CSE-4/562 Spring 2021 - Relational Algebra Equivalences

February 11, 2021

If X and Y are __equivalent__ and Y is __better__,

then replace all Xs with Ys

**Today's focus**: Provable Equivalence for RA Expressions

$$Q_1 \stackrel{?}{\equiv} Q_2$$

- Only Instances Matter
- Obviously $Q_1 \neq Q_2$. What we care about is whether $Q_1(R) = Q_2(R)$...
- Data Independent
- ... for
*all*valid input data $R$. - However, it's fair to talk about equivalence when we know the data has some properties. (more on this later)
- Data-Model Dependent
- It's important to be clear whether we're talking about sets, bags, or lists.
- Attribute Order Doesn't matter
`A, B, C`is the same as`C, B, A`

We say that $Q_1 \equiv Q_2$ if and only if

we can guarantee that the *bag* of tuples produced by $Q_1(R, S, T, \ldots)$

is the same as the *bag* of tuples produced by $Q_2(R, S, T, \ldots)$

for any combination of valid inputs $R, S, T, \ldots$.

... that satisfy any necessary properties.

Selection | |
---|---|

$\sigma_{c_1 \wedge c_2}(R) \equiv \sigma_{c_1}(\sigma_{c_2}(R))$ | (Decomposability) |

Projection | |

$\pi_{A}(R) \equiv \pi_{A}(\pi_{A \cup B}(R))$ | (Idempotence) |

Cross Product | |

$R \times (S \times T) \equiv (R \times S) \times T$ | (Associativity) |

$R \times S \equiv S \times R$ | (Commutativity) |

Union | |

$R \cup (S \cup T) \equiv (R \cup S) \cup T$ | (Associativity) |

$R \cup S \equiv S \cup R$ | (Commutativity) |

Show that $$R \times (S \times T) \equiv T \times (S \times R)$$

Show that $$\sigma_{c_1}(\sigma_{c_2}(R)) \equiv \sigma_{c_2}(\sigma_{c_1}(R))$$

Show that $$R \bowtie_{c} S \equiv S \bowtie_{c} R$$

Show that $$\sigma_{R.B = S.B \wedge R.A > 3}(R \times S) \equiv \sigma_{R.A > 3}(R \bowtie_{B} S)$$

Selection + Projection | |
---|---|

$\pi_{A}(\sigma_{c}(R)) \equiv \sigma_{c}(\pi_{A}(R))$ | (Commutativity) |

... but only if $A$ and $c$ are __compatible__

$A$ must include all columns referenced by $c$ ($cols(c)$)

Show that $$\pi_A(\sigma_c(R)) \equiv \pi_A(\sigma_c(\pi_{(A \cup cols(c))}(R)))$$

Selection + Cross Product | |
---|---|

$\sigma_c(R \times S) \equiv (\sigma_{c}(R)) \times S$ | (Commutativity) |

... but only if $c$ references only columns of $R$

$cols(c) \subseteq cols(R)$

Show that $$\sigma_{R.B = S.B \wedge R.A > 3}(R \times S) \equiv (\sigma_{R.A > 3}(R)) \bowtie_{B} S$$

When is this rewrite a good idea?

Projection + Cross Product | |
---|---|

$\pi_A(R \times S) \equiv (\pi_{A_R}(R)) \times (\pi_{A_S}(S))$ | (Commutativity) |

... where $A_R$ and $A_S$ are the columns of $A$ from $R$ and $S$ respectively.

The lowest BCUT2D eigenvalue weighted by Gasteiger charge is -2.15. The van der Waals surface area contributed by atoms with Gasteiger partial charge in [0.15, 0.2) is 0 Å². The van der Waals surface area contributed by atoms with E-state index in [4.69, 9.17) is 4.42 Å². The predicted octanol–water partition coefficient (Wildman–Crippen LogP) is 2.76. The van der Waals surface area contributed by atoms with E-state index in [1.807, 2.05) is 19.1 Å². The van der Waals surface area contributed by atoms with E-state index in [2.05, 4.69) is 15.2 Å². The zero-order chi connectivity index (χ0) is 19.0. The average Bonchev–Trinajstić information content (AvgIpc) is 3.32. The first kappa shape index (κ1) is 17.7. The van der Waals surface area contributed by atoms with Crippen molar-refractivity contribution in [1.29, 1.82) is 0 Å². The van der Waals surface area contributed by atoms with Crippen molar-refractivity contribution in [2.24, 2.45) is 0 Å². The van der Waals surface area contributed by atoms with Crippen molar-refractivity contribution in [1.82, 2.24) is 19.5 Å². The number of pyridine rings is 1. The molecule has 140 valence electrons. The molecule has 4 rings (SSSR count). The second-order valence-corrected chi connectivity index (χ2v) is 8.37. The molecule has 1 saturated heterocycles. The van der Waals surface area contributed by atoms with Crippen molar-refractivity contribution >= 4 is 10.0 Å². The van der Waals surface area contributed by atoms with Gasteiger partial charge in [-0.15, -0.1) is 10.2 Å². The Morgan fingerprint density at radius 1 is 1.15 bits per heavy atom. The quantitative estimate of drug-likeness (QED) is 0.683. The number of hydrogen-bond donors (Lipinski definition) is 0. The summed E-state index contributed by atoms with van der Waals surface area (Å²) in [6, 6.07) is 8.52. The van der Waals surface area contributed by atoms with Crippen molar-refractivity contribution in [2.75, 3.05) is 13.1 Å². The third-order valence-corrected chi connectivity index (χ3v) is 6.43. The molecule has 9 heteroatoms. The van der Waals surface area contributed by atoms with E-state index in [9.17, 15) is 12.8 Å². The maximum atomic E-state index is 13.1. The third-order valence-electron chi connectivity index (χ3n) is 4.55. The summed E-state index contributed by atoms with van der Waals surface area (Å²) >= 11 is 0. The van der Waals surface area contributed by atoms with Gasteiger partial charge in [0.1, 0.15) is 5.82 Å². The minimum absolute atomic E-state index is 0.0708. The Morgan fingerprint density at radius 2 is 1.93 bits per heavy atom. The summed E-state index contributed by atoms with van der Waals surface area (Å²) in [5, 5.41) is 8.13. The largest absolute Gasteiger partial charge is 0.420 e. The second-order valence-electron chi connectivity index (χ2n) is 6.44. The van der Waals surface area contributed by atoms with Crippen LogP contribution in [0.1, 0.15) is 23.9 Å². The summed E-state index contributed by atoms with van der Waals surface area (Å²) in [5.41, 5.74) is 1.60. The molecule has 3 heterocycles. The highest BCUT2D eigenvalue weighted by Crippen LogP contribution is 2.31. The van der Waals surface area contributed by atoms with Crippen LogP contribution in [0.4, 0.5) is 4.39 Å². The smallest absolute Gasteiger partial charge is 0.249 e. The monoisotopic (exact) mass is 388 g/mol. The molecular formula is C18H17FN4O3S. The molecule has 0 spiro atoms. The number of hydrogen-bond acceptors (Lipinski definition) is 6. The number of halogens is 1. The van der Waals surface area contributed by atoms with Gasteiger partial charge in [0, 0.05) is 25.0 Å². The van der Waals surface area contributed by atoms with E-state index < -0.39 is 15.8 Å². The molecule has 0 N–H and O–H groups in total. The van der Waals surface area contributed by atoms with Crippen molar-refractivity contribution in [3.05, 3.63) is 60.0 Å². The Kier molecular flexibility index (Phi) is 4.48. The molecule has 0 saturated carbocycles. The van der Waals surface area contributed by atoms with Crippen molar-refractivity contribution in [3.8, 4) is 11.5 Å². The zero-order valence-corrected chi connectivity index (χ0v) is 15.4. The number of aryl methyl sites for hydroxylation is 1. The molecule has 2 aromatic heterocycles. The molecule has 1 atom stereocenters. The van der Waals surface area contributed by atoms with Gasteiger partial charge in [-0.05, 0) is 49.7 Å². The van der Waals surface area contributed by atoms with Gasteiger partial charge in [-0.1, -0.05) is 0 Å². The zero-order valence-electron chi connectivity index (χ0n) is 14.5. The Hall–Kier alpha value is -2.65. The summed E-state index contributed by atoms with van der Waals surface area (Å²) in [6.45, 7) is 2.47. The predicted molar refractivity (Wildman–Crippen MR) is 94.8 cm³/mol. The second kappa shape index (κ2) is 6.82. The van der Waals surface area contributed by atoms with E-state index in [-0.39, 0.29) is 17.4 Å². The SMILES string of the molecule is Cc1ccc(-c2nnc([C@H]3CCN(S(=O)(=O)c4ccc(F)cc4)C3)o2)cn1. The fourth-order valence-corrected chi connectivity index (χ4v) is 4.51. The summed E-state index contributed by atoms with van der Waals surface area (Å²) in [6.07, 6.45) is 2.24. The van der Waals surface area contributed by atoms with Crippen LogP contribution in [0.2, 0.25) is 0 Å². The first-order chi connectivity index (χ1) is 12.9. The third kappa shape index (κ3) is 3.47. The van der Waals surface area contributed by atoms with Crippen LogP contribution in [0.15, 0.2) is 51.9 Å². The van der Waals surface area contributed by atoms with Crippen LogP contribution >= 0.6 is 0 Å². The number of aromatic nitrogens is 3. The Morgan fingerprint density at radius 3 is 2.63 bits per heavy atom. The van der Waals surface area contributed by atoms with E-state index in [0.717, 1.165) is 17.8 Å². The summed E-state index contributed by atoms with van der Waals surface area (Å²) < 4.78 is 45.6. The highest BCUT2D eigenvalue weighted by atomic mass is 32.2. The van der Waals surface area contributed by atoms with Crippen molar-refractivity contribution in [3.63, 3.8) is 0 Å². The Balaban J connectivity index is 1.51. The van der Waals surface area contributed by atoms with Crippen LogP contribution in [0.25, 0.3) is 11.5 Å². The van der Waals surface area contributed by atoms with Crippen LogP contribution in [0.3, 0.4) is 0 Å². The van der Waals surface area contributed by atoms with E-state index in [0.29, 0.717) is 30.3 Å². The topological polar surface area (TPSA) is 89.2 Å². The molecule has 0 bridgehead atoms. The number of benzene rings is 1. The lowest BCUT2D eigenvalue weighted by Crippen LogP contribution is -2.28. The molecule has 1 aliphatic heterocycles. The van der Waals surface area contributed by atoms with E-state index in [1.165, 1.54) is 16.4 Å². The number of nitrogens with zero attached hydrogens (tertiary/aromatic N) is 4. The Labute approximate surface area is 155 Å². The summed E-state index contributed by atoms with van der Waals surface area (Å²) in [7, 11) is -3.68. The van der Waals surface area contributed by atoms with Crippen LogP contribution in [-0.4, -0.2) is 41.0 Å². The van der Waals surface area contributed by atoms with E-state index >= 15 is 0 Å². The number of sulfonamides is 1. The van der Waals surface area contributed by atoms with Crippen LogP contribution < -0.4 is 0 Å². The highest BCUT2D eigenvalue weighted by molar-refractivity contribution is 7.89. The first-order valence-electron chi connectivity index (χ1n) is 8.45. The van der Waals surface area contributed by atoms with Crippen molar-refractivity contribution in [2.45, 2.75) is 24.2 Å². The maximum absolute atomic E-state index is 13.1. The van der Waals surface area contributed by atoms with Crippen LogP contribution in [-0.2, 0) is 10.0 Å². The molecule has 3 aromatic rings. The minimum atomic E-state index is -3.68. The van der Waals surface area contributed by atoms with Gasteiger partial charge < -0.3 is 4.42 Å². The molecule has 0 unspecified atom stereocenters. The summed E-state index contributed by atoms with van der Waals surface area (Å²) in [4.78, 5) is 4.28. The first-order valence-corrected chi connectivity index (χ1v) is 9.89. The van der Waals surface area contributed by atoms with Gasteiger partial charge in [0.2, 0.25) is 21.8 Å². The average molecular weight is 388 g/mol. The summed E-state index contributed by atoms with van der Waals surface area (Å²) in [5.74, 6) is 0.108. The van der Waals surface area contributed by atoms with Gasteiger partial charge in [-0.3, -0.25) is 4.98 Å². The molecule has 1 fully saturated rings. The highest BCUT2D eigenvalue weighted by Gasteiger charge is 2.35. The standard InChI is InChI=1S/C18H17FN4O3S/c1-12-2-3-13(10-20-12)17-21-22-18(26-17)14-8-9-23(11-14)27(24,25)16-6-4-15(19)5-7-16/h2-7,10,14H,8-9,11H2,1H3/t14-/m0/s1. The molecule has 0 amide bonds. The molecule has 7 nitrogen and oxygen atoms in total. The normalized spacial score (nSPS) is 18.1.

$A_R = A \cap cols(R)$ $A_S = A \cap cols(S)$

Show that $$\pi_{A}(R \bowtie_c S) \equiv (\pi_{A_R}(R)) \bowtie_c (\pi_{A_S}(S))$$

When does this condition hold?

Intersection | |
---|---|

$R \cap (S \cap T) \equiv (R \cap S) \cap T$ | (Associativity) |

$R \cap S \equiv S \cap R$ | (Commutativity) |

Selection + | |

$\sigma_c(R \cup S) \equiv (\sigma_c(R)) \cup (\sigma_c(R))$ | (Commutativity) |

$\sigma_c(R \cap S) \equiv (\sigma_c(R)) \cap (\sigma_c(R))$ | (Commutativity) |

Projection + Union | |

$\pi_A(R \cup S) \equiv (\pi_A(R)) \cup (\pi_A(R))$ | (Commutativity) |

Cross Product + Union | |

$R \times (S \cup T) \equiv (R \times S) \cup (R \times T)$ | (Distributivity) |

```
SELECT R.A, T.E
FROM R, S, T
WHERE R.B = S.B
AND S.C < 5
AND S.D = T.D
```

➔
**Input:** Dumb translation of SQL to RA

⬇︎

Apply rewrites

⬇︎

**Output:** Better, but equivalent query

Which rewrite rules should we apply?

- Selection Pushdown
**Always**commute Selections as close to the leaves as possible.- Join Construction
- Joins are
**always**better than cross-products. (if there's a good join algorithm) - (Optional) Projection Pushdown
- Commuting Projections down to the leaves removes redundant columns, and
**may**be beneficial for some systems. - Join Algorithm Selection
- Joins can be implemented differently, depending on the join predicate.
- Join/Union Ordering
- The order in which joins are evaluated
**may**affect query runtimes. - Access Paths
- $(\sigma_c(R))$ and $(Q(\ldots) \bowtie_c R)$ are special cases that we can make fast!

Some rewrites are situational... we need more information to decide when to apply them.

- Apply blind heuristics (e.g., push down selections)
- Enumerate all possible
*execution plans*by varying (or for a reasonable subset)- Join/Union Evaluation Order (commutativity, associativity, distributivity)
- Algorithms for Joins, Aggregates, Sort, Distinct, and others
- Data Access Paths

- Estimate the cost of each execution plan
- Pick the execution plan with the lowest cost (or best risk/reward)

(note: $c$ is always compatible in this direction)

```
plan.transform {
case Filter(condition, Project(columns, child)) =>
Project(columns, Filter(condition, child))
}
```

`match`/`case` lets you find patterns.

`transform` lets you apply rewrite rules.

(Slight oversimplification since Spark uses extended relational algebra)

What happens if I apply this rewrite to:

```
Filter(condition, Project(columns1, Project(columns2, child)))
```

↕
$$\sigma_c(\pi_{A_1}(\pi_{A_2}(R)))$$
⇓ $$\pi_{A_1}(\sigma_c(\pi_{A_2}(R)))$$

```
var last = null
while( ! plan.equals(last) ){
last = plan
plan = plan.transform { ... }
}
```

Repeat until we reach a "fixed-point"

```
plan.transformDown {
case Filter(condition, Project(columns, child)) =>
Project(columns, Filter(condition, child))
}
```

`transformUp`: Require bottom-up tree traversal.

`transformDown`: Require top-down tree traversal.

```
plan.transformDown {
case Filter(condition, Union(children, /* other goop */)) =>
Union(
children.map { child =>
Filter(condition, child)
},
/* other goop */
)
}
```

Checkpoint 1 overview.